Fig. 1 Experimental setup and topography images of the BSCCO superconductor surface.

(A) All experiments have been performed under UHV conditions using conventional FFM on a freshly cleaved BSCCO sample, which was in contact with the temperature control stage of the AFM. In addition, (B) and (C) show topography scans of the sample surface obtained at T = 104.1 and 79.7 K, i.e., above and below the transition temperature Tc, obtained in contact mode operation at a normal force of 14 nN and a scan velocity of 1 μm/s. In both cases, we find that the surfaces are atomically flat with no apparent differences between the two images, from which surface roughness values Ra of 0.094 ± 0.002 nm (T = 104.1 K) and 0.088 ± 0.005 nm (T = 79.7 K) can be calculated. In addition, the correlation length in the normal state is 12 ± 4 and 15 ± 8 nm in the superconducting state.

In our experiments, systematic measurements have been performed for 15 different temperatures between 40 and 300 K. In each case, we cooled the sample to a fixed temperature and waited for at least 1.5 hours until thermal equilibrium was reached. After that, we measured the interfacial friction between the AFM tip and the BSCCO sample for different normal forces ranging from 6 to 38 nN. Figure 2 shows the average sliding friction as a function of temperature and normal load. Around the superconducting phase transition temperature of Tc = 95 K, we find a strong discontinuity ΔFT in the friction curves. This change in friction is measured as the difference between the local minimum and maximum of each curve around Tc. The inset of Fig. 2 shows ΔFT as a function of load, indicating a linear dependence.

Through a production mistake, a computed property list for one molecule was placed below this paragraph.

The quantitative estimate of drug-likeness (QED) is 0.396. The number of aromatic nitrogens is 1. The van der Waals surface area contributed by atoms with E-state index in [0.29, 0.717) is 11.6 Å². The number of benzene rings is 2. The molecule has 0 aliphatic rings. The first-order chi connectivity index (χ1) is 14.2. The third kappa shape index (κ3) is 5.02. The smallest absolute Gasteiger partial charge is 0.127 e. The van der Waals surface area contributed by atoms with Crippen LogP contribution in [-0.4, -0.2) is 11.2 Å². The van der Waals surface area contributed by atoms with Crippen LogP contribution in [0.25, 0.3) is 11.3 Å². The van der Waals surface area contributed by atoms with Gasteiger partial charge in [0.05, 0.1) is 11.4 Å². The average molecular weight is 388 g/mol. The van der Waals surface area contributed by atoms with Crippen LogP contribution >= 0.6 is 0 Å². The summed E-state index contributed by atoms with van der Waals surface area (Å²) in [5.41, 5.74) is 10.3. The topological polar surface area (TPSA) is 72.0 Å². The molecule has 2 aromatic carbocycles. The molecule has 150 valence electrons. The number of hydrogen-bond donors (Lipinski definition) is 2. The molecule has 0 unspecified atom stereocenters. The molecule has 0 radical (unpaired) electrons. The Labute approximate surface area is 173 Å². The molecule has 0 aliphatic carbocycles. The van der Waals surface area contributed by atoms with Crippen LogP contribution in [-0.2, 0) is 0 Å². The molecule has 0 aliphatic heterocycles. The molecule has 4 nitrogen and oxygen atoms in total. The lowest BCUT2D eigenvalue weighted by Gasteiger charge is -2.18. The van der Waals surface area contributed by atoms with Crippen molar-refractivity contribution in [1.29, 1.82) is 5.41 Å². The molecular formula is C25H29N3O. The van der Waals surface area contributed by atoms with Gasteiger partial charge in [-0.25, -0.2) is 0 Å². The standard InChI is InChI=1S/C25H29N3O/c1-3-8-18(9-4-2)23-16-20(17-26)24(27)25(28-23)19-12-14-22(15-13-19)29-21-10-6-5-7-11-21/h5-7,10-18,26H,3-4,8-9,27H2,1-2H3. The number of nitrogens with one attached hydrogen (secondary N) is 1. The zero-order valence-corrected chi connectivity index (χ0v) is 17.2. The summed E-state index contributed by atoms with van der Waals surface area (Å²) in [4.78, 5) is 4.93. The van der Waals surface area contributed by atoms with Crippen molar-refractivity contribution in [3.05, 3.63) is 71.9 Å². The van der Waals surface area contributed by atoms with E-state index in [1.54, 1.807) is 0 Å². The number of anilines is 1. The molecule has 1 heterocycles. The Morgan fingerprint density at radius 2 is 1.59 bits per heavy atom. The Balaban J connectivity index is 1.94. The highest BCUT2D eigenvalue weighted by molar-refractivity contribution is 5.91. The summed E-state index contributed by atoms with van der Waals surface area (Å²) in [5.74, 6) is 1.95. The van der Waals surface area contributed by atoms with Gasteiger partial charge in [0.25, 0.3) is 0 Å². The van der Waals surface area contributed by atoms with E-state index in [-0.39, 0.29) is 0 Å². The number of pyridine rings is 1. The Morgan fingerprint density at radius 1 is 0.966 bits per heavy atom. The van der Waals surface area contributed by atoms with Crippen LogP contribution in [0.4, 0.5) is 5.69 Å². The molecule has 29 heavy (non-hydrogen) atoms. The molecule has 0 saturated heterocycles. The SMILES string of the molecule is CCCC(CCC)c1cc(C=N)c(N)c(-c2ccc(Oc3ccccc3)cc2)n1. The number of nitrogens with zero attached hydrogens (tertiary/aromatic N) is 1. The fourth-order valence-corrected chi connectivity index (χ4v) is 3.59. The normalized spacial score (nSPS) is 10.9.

Fig. 2 Load and temperature dependence of nanoscale friction on BSCCO.

Friction between the AFM tip and the BSCCO surface measured for five different loads between 6 and 38 nN as a function of temperature. For each temperature-dependent curve, a drop in friction was observed once the sample was cooled below Tc = 95 K. By quantifying this drop in friction as the difference ΔFT between the local minima and maxima around Tc, we find a linear dependence of ΔFT as a function of load (inset).

To quantify the friction coefficient, which is less influenced by possible tip changes and/or adhesion effects, we performed linear fits of the friction versus load curve for each temperature (Fig. 3A). We find no significant deviations from the linear approximation. The resulting friction coefficients are plotted against the temperature in Fig. 3B, ranging from 0.004 to 0.009. Those values are comparable to single-asperity sliding friction coefficients on other layered materials like, e.g., graphite, MoS2, or h-BN (3032). At this point, the overall friction and the friction drop ΔFT both scale linear with load. This indicates that all friction channels scale similar with load, which is usually directly linked to the effective contact area.

Fig. 3 Evaluation of friction coefficients and their temperature dependence.

(A) Nanoscale friction on BSCCO as a function of normal force for a number of representative temperatures. Each normal force dependence can be fitted linearly in which case the slope equals the respective friction coefficient. (B) Temperature dependence of the friction coefficient (black circles). Again, a clear drop of the friction coefficients can be observed below Tc. For temperatures above Tc or well below Tc, the temperature-dependent friction coefficient is in good agreement to theoretical curves based on the thermally activated PT model, where a constant offset related to electronic friction is either considered (blue solid line) or not considered (gray dashed line).

Let us now assume that the two main contributions to low-wear nanoscale sliding friction are phononic and electronic friction channels. The phononic friction channel can again be subdivided in the noncontact and contact friction contribution. Previous investigations have focused on noncontact energy dissipation (25, 33). In that case, electronic friction contributions can be identified by their characteristic dependence on the inverse tip sample distance d (25, 34), and the phononic contributions, which are induced by elastic stress related to van der Waals forces between tip and sample, are expected to scale proportional to d−4. For phononic noncontact friction, no explicit temperature dependence was found.